Cusser-in-Chief: Did the Media Censor “Shithole,” and Should It?

President Donald Trump made more waves than usual on Jan. 12 when the Washington Post’s Josh Dawsey reported on what had transpired in an Oval Office meeting earlier that day with bipartisan lawmakers.

According to the Post and others present at the meeting, Trump referred to Haiti, El Salvador and African countries as “shitholes.” He went on to add that the United States should instead welcome people from countries like Norway, whose prime minister he had met with hours earlier. And, at first, even the White House didn’t deny Trump’s alleged words.

All shithole-related jokes aside, the fact that the president of the United States uttered such a damning phrase sparked an unorthodox debate among news outlets: Is it permissible, or even morally OK, to use the word as President Trump did?

Among the big-three television news networks, only NBC’s Lester Holt said “shithole” verbatim on that evening’s “Nightly News.” ABC and CBS both avoided the word explicitly, opting instead to say in their own words that Trump had used an expletive.

Of course, it was noteworthy in the first place that the Post included “shithole” in its headline for its original story. The New York Times, on the other hand, did not mention the word in its headline.

The question the media faced eventually changed from one about Trump’s language to whether his comments were racist and what that says about him as a person.

Late-night hosts didn’t back down in calling Trump a racist, nor did some politicians. Sen. Kamala Harris, D-Calif., was among several Democrats that tweeted in support of the communities Trump marginalized:

As time passed, though, most Republicans in Congress went from being silent to complicit in contradicting the words used. Although Sen. Dick Durbin, D-Ill., went on record to confirm the Post’s story, two of his GOP colleagues in the Senate changed their story on this week’s Sunday talk shows.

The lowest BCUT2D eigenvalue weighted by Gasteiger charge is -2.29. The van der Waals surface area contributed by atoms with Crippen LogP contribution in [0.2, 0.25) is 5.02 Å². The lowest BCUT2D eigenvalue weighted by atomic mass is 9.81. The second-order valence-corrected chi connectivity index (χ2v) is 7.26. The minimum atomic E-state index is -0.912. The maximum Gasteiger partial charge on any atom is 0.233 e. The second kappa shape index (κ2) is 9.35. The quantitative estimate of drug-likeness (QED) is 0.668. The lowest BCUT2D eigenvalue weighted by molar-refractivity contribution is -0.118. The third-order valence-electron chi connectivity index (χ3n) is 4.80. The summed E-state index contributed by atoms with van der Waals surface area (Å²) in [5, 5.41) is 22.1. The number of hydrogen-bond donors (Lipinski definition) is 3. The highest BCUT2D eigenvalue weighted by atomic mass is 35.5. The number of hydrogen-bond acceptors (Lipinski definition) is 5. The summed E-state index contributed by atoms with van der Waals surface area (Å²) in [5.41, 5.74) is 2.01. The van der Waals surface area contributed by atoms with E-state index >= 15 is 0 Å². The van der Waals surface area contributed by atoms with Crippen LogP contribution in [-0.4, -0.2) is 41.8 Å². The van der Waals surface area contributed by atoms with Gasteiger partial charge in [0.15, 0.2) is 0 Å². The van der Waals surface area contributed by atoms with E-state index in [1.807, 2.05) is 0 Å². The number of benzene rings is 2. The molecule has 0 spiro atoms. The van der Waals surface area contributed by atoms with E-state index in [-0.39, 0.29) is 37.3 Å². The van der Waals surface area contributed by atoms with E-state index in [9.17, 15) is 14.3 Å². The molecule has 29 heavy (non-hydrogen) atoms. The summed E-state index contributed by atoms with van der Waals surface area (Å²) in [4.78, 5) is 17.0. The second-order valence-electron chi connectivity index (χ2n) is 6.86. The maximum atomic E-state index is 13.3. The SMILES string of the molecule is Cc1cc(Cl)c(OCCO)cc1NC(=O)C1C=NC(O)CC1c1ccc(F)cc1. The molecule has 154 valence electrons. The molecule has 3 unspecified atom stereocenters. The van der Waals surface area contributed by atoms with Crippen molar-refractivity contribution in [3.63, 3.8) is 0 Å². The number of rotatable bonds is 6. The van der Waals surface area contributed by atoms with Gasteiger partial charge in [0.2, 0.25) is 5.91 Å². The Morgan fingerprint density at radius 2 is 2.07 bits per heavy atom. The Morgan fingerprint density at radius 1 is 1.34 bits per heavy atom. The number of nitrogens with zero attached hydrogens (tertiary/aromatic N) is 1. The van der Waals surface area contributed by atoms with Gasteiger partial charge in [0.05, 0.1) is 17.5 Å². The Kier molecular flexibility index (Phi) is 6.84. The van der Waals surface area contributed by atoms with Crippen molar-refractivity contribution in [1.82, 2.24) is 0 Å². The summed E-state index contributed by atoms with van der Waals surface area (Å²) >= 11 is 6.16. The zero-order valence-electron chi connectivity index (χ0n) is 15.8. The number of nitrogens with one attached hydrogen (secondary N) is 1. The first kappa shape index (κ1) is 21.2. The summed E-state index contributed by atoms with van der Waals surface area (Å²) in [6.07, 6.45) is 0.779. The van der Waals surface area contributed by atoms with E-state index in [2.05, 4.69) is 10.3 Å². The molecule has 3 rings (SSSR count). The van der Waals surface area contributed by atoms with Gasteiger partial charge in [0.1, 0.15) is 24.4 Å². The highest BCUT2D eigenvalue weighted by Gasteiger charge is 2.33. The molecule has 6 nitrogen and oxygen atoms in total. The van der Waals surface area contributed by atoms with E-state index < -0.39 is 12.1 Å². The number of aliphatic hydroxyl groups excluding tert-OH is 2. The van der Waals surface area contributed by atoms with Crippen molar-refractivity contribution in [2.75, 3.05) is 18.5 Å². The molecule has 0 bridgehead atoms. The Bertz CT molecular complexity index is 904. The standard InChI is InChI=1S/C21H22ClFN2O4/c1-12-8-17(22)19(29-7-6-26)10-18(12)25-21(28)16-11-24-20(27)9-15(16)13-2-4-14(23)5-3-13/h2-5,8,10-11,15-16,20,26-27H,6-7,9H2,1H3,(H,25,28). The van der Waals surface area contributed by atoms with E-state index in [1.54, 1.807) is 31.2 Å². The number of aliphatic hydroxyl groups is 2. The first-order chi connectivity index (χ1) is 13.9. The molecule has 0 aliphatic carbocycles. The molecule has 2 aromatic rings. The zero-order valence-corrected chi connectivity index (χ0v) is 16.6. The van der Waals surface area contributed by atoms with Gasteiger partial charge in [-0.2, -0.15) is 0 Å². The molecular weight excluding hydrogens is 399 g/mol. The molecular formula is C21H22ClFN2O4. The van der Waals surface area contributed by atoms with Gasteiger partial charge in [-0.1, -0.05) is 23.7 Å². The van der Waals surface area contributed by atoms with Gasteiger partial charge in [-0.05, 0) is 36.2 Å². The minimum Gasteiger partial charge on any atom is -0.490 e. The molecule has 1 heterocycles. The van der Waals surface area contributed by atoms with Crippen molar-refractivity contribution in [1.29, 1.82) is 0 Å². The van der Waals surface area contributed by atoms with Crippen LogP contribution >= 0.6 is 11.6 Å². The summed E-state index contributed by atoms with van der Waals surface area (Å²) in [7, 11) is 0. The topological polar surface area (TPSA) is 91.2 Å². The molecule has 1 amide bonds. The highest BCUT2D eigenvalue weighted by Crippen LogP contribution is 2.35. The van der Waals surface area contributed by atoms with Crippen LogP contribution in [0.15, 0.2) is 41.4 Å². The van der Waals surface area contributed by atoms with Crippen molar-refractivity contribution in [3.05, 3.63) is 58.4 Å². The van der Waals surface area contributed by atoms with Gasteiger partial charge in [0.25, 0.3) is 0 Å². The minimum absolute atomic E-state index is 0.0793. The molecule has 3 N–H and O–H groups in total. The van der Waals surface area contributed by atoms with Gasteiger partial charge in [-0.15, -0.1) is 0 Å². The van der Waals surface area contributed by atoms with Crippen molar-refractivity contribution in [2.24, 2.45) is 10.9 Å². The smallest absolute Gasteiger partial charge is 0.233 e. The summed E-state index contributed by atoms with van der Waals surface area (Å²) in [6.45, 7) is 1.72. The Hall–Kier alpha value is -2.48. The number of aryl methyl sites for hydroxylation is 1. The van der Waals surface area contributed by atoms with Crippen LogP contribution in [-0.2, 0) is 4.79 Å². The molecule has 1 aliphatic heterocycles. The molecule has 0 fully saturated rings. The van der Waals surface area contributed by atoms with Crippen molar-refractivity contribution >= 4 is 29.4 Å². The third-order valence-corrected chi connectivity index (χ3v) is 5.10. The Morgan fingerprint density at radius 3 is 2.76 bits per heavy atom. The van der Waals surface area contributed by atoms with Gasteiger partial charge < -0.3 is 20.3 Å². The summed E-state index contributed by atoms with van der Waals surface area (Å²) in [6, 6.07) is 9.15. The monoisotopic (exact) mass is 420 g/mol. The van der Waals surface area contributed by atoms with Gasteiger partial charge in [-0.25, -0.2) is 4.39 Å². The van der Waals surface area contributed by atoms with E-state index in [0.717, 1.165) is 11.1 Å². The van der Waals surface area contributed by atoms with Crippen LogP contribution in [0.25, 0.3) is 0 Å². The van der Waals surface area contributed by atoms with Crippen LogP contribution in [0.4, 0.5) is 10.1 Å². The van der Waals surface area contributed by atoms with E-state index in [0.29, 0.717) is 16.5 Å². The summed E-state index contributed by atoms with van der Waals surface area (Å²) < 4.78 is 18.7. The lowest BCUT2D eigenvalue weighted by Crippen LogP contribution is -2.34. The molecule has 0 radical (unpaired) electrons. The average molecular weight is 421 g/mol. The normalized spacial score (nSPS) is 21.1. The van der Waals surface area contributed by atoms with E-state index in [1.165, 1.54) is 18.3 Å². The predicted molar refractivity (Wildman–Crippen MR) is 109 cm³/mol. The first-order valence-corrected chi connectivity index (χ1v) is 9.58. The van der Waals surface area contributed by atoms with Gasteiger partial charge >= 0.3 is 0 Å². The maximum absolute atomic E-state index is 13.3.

Republican Sens. Tom Cotton and David Perdue challenged Durbin’s recollection of the meeting and said that Trump didn’t say anything close to “shithole.” In fact, Perdue called the story a “total misrepresentation” of the meeting on “This Week with George Stephanopoulos.”

That storyline is only part of the issue, though. News organizations were put in a difficult position in determining whether to report exactly what the president said. Normally, that’s not an issue, but this was said behind closed doors.

Legally, most broadcast networks are required to censor language that may be offensive to children, provided there is potential for kids to be watching at the time. Even so, the Federal Communications Commission (FCC) only investigates infractions if viewers file complaints.

In the aftermath of some news programs saying “shithole” on-air, though, some folks complained to the FCC.

The decision most organizations faced in running with “shithole,” as opposed to “s***hole” or “bleep-hole,” was to report on the truth the way it happened.

But the bottom line is that each organization’s definition of accurate reporting — with moral standards considered — came into question, too. It would have been egregious for a news outlet to ignore the story entirely; and those reporting on it, whether on-air or in writing, ostensibly tried the best they could under the circumstances.

What may come of this is an update on standards for profanity; but whether that comes from journalists or the FCC is a separate issue. Ultimately, the biggest takeaway is that journalists may have to challenge their own rules, just as the White House has done for the norms of the presidency.

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